5.2 Assessing the biological degradation of wood
During the time that the Mary Rose lay on the seabed, it was covered by increasing layers of silt and mud. This resulted in anaerobic conditions within the shipwreck, meaning that there was no free oxygen available for aerobic biological organisms to thrive, although anaerobic microorganisms might have attacked the wood. These conditions prevailed while the ship was underwater, enabling the lengthy preservation. On salvage, the anaerobic conditions ceased and the Mary Rose became susceptible to attack by aerobic organisms, in particular microorganisms such as bacteria and fungi.
For some of the Mary Rose timbers, and even some of the wooden artefacts recovered, the effects of biological decay after salvage were unavoidable. For example, decay caused by the wharf borer beetle (Nacerdes melanura), which bores into wood during the larval stage in its life cycle, and the death-watch beetle (Xestobium rufovillosum) were evident on the timbers (Pitman et al., 1993). The high moisture content of the wood attracted both of these species and they consumed the moisture along with the wood.
What observations might be made to determine whether the Mary Rose timbers have been attacked by such insects?
Since both types of beetles bore into wood, evidence of boring, such as burrows and pits, could be identified by eye. These insects also thrive on moisture, therefore monitoring moisture levels of the timbers over time, using either the pilodyn or the oven-drying method, would give clues to whether they were subject to insect attack.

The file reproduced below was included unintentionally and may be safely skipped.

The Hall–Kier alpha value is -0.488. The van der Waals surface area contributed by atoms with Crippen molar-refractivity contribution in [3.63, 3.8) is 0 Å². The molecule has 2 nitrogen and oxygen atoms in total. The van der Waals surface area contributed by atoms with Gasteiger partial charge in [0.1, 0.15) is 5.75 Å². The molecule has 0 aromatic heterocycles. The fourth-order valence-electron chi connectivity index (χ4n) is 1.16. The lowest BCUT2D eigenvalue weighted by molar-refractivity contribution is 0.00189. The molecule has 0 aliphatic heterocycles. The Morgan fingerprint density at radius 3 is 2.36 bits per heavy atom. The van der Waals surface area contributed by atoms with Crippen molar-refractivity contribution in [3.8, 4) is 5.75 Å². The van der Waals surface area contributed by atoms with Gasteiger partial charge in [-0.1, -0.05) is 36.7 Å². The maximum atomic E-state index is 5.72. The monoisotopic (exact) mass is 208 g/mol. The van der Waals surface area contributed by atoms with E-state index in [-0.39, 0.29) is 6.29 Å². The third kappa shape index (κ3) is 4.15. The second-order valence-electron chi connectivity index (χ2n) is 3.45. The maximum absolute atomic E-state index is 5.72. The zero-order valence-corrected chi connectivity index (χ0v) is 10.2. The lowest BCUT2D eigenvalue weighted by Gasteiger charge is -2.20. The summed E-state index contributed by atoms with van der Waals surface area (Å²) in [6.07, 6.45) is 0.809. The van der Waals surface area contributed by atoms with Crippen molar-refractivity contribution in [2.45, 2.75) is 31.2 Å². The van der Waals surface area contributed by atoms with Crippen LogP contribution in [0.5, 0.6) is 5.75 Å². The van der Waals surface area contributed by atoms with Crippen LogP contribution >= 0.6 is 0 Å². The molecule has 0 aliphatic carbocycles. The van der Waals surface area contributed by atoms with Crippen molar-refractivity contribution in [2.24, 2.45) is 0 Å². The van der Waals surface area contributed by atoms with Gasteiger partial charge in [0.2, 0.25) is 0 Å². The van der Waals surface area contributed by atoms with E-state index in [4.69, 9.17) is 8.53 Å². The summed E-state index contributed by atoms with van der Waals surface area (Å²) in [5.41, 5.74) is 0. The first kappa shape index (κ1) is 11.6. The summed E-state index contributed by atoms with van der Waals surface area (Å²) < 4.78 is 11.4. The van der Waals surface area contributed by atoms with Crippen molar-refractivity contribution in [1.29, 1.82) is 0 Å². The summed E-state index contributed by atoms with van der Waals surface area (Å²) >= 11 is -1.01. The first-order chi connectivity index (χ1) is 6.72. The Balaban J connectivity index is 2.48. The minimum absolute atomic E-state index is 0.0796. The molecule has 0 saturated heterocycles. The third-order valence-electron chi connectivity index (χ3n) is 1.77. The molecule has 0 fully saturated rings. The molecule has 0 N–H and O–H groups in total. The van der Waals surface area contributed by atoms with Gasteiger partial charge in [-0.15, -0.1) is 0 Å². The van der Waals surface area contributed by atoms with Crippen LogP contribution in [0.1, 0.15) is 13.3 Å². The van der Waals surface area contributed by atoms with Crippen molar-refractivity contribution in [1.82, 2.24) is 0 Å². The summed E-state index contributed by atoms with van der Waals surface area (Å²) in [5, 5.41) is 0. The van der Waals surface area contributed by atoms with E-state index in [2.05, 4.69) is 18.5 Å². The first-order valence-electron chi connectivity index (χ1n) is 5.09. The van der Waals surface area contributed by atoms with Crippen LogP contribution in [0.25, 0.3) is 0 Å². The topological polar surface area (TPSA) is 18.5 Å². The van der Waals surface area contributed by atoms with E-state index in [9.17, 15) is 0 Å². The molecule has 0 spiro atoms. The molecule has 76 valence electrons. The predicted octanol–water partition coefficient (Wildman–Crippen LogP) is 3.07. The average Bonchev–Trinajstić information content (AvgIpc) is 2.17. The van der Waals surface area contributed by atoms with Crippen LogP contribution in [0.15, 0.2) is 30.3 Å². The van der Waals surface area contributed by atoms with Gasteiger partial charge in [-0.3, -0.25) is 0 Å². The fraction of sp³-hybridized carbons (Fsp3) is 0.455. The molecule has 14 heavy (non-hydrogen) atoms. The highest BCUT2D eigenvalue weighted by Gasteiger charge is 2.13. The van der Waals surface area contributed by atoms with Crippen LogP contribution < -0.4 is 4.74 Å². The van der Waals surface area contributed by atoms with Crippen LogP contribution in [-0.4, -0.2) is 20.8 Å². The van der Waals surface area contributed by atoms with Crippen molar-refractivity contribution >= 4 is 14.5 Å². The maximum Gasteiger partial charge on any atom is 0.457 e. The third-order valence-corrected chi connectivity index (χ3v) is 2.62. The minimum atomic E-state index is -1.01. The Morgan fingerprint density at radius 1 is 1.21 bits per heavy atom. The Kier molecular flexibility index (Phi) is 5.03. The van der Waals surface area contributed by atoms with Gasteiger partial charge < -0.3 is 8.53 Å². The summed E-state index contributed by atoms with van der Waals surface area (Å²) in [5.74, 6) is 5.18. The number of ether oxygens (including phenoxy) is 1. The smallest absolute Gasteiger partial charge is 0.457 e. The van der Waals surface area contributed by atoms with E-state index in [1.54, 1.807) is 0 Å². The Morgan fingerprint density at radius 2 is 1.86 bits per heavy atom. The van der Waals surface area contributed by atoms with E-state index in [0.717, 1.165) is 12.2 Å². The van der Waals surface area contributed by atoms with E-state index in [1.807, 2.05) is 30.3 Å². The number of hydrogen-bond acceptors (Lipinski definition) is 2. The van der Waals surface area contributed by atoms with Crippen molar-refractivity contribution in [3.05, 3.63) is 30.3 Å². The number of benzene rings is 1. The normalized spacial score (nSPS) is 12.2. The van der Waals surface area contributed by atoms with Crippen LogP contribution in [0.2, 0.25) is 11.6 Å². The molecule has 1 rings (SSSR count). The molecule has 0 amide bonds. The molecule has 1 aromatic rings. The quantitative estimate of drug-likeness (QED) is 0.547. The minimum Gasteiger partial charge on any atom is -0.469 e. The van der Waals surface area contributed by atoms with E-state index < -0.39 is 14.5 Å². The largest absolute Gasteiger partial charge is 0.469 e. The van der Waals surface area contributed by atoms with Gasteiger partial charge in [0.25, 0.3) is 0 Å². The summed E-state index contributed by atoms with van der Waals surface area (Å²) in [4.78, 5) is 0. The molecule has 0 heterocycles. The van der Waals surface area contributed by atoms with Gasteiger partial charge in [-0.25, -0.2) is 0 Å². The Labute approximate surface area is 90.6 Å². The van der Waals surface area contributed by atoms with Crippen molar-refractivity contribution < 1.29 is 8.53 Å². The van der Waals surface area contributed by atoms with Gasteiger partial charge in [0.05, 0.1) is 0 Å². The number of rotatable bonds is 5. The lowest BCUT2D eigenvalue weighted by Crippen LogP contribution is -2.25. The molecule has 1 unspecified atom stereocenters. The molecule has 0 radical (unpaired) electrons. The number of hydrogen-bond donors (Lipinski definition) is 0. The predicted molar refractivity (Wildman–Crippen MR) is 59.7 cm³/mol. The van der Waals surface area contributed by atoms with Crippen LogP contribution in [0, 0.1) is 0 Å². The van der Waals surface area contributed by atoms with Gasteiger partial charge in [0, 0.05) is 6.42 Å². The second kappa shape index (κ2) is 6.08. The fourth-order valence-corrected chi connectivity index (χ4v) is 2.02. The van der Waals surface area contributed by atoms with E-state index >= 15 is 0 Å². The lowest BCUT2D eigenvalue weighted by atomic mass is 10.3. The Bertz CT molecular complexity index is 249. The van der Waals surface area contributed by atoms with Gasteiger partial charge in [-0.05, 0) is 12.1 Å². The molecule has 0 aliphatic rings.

Some of the signs of attack by insects or bacteria may not be visible to the unaided eye. Which analytical technique(s) might be applied to investigate the physical effects of biological attack further?
The wood could be looked at with a light microscope to see if any physical damage has been caused by boring (Figure 9a). Scanning electron microscopy (SEM) could also be used to gain higher resolution images (Figure 9b and c).
While insects such as the death-watch beetle may cause physical damage to the timbers of the Mary Rose, other less obvious biota also inhabited them. After salvage and storage in aerobic conditions, a yellow precipitate began developing on the surface of the timbers. Similar precipitates had also been seen on other shipwrecks that had spent time in anaerobic conditions. The chemical composition and origins of this yellow precipitate were investigated by X-ray diffraction.